The Telegraph
Since 1st March, 1999
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- Democratic empowerment may work against the BJP’s propaganda

A full-page technicolour advertisement by the Union ministry of communications and information technology has Atal Bihari Vajpayee saluting the IT revolution, in which Kashmir to Kanyakumari, Hindus to Muslims, the world to India, all say hello to a new India. The explicit message is, vote for an incumbent government. This government has more than doubled in the last five years the number of telephones, mobile phones and internet connections. The subtext is that the Bharatiya Janata Party-led National Democratic Alliance has brought about a revolution by making “Hindus” speak to “Muslims”, who, presumably, spoke less to each other before it came to power in 1998. Text and subtext raise interesting questions.

Even that celebrant of market freedom and of the implosion of Nehruvian social justice through dirigiste control, Gurcharan Das, in his India Unbound, ascribed the IT revolution to the Rajiv Gandhi and Narasimha Rao ministries. As late as two years ago, he doubted the BJP’s will to complete a revolution initiated by a new Congress. Jackdaws preening themselves in diseased eagles’ feathers is an old fable, whether in Sanskritic or Aesopian folklore. Not only does the NDA wish to appear as a Congress of the right wing, but even those who once swore by Sardar Patel now parade quotations from “Jawaharlalji Nehru”. The BJP would like to be a beneficiary of revolution. The only one it has actually initiated is communal discord as a tool for divide-and-rule. In that, too, it imitates British-Indian vice-regal incumbents of Raj Bhavan, Calcutta, such as Curzon or Minto.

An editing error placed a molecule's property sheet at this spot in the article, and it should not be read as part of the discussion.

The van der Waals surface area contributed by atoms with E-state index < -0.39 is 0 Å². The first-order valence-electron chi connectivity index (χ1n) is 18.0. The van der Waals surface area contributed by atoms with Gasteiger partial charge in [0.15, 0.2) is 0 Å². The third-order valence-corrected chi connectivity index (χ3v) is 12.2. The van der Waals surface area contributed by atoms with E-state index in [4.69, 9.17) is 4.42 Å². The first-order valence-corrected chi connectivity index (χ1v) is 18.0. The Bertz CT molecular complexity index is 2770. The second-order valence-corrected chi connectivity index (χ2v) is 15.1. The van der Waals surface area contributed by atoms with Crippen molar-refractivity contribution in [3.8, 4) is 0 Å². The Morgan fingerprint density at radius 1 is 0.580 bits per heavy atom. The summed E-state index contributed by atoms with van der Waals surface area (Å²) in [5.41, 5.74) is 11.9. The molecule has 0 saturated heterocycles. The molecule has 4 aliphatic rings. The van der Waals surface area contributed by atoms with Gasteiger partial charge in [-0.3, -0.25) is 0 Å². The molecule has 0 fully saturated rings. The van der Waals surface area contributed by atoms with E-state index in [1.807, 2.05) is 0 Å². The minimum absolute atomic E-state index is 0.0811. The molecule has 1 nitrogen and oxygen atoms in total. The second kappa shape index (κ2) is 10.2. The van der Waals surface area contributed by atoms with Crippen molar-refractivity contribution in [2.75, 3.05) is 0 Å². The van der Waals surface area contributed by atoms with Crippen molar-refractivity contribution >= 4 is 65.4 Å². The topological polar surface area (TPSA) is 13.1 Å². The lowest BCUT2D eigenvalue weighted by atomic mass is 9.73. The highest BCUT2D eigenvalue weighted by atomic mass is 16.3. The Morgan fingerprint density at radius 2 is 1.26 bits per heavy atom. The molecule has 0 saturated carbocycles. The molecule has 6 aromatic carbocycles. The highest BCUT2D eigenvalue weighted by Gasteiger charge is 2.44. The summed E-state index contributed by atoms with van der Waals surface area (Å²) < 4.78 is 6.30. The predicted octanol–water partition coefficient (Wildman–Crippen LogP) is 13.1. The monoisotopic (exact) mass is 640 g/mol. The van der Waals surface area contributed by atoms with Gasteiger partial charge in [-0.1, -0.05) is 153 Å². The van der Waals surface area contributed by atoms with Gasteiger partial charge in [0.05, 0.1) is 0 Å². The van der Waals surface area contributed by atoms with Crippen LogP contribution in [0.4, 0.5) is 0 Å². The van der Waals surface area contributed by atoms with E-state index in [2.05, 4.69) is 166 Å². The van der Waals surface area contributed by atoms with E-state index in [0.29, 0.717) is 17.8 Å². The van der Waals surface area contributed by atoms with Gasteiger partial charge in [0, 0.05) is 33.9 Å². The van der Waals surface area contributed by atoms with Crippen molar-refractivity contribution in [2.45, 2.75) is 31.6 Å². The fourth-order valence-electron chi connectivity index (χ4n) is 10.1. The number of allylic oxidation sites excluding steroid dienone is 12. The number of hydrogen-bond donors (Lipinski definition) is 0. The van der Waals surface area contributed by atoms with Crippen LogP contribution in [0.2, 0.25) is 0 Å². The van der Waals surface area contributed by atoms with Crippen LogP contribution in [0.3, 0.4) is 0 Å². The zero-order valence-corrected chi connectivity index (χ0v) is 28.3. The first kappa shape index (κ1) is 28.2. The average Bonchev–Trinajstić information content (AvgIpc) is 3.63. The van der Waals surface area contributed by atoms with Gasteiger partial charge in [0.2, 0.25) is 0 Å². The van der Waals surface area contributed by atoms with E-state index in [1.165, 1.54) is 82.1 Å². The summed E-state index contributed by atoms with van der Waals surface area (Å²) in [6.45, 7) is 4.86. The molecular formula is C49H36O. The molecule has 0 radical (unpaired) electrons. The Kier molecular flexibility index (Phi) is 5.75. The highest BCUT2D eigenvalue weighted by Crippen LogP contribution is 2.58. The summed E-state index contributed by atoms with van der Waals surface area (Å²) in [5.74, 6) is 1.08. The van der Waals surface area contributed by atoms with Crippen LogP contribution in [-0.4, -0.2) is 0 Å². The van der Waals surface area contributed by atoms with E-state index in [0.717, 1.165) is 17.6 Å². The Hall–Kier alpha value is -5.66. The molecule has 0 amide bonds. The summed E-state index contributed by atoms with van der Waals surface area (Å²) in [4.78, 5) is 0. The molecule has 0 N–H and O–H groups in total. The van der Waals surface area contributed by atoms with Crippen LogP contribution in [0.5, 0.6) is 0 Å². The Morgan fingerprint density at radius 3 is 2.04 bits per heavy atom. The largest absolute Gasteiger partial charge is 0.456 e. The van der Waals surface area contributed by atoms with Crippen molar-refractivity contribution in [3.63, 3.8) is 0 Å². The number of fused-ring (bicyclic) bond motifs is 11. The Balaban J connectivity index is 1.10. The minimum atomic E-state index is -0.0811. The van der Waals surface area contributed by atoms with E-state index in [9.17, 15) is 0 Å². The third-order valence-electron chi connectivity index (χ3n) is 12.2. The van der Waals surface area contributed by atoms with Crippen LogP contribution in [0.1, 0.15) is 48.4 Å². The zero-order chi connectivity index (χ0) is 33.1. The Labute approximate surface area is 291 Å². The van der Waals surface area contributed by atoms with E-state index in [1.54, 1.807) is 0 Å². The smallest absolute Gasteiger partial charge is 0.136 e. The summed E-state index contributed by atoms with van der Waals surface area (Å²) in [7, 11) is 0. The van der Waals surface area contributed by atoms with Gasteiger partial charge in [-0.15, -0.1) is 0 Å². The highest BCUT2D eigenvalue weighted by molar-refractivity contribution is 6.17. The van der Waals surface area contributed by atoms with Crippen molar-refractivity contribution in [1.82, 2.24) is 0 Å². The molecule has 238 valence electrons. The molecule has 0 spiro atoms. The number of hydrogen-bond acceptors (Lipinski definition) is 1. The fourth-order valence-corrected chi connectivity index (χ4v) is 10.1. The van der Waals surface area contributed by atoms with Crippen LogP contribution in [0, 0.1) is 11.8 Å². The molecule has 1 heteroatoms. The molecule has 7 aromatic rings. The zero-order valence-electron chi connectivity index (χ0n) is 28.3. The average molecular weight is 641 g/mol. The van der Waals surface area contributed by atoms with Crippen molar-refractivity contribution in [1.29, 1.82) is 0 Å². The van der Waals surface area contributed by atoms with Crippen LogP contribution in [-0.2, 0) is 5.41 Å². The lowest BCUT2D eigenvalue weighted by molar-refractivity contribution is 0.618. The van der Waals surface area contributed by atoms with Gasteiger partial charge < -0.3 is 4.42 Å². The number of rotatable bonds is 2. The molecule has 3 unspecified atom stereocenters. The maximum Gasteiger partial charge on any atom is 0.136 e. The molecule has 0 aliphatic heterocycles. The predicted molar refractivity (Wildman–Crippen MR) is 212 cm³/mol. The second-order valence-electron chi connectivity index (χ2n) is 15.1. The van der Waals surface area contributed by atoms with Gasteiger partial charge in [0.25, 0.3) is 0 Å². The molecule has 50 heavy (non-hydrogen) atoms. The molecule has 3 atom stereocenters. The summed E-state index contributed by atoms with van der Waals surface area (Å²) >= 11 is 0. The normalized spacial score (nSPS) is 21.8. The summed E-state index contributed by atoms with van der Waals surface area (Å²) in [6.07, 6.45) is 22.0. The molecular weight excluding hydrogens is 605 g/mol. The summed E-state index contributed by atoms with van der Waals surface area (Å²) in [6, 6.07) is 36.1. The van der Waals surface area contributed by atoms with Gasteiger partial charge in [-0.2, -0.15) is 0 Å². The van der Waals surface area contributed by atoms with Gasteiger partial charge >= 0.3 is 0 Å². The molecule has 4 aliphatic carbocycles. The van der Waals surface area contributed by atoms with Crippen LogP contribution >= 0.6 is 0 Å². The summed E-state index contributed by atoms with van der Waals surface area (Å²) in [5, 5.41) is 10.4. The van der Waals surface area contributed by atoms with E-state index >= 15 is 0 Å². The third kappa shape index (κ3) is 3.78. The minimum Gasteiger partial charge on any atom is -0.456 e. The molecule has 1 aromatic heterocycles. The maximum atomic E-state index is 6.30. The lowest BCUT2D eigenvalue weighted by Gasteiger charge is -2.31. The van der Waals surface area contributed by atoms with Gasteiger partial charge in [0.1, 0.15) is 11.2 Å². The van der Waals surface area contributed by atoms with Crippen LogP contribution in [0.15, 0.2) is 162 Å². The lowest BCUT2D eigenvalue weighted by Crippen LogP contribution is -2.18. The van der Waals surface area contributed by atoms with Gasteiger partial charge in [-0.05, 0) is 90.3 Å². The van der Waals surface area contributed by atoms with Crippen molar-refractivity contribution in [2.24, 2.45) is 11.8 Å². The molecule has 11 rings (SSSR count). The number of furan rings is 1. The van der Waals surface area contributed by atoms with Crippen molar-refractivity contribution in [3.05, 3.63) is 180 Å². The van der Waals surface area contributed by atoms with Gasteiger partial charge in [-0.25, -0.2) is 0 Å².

Leave aside the question of spending taxpayer’s money on government advertisement, supporting the ruling party’s election propaganda. Coming down to the nitty-gritty of this particular case, consider the second synthesis it claims to have accomplished. Kashmir to Kanyakumari, the world and India are familiar metaphors of togetherness, whether by national integration, or by surrender to globalization led by the United States of America. Hindu-Muslim is an antithesis, which the sangh parivar innovated in its revival of a communalism that was dying out in Nehruvian times. This antithesis is not the same as the more legitimate one of majority-minorities, in which the groups mentioned in our national anthem — Hindu-Baudhha-Sikh-Jaina-Parasika-Musalman-Khristani — all have parity.

The strategy now is to leave out lesser minorities, pick out the largest minority, and turn it into a punching bag for the predominant religious denomination, which the sangh parivar advocated in its street-fighting days.

In the turbulent Eighties, cultural discontent used to be rife in inland Hyderabad, or in Bihar’s Gangetic plains. Riots between insecure Muslim artisan and backward class communities, and resurgent neo-Hindu consciousness backed by right-wing Congress or sangh parivar elements, were common in the inner city of Hyderabad, in Marathwada or Bhagalpur. N.T. Rama Rao and Laloo Prasad Yadav rose to prominence by turning a Nelson’s eye to Muslim-bashing by the median, Hindu sub-castes. Brought to their knees in the carnage of the days before the assassination of Rajiv Gandhi and the Ram rath yatra of the early Nineties, poorer Muslims gave up incipient demands for religious separatism and accepted either the Rashtriya Janata Dal’s electoral bloc, signified by the acronym “MY” (Muslim Yadav), or the uneasy synthesis of Telugu Desam, in which burqa-clad women throng the Charminar areas or Golconda fort as they have never done before. This strategy of struggle-defeat-conciliation is the imperialist one that all tough rulers, notably Samudragupta or the Palas, the “Great” Mughals or the British viceroys, have practised.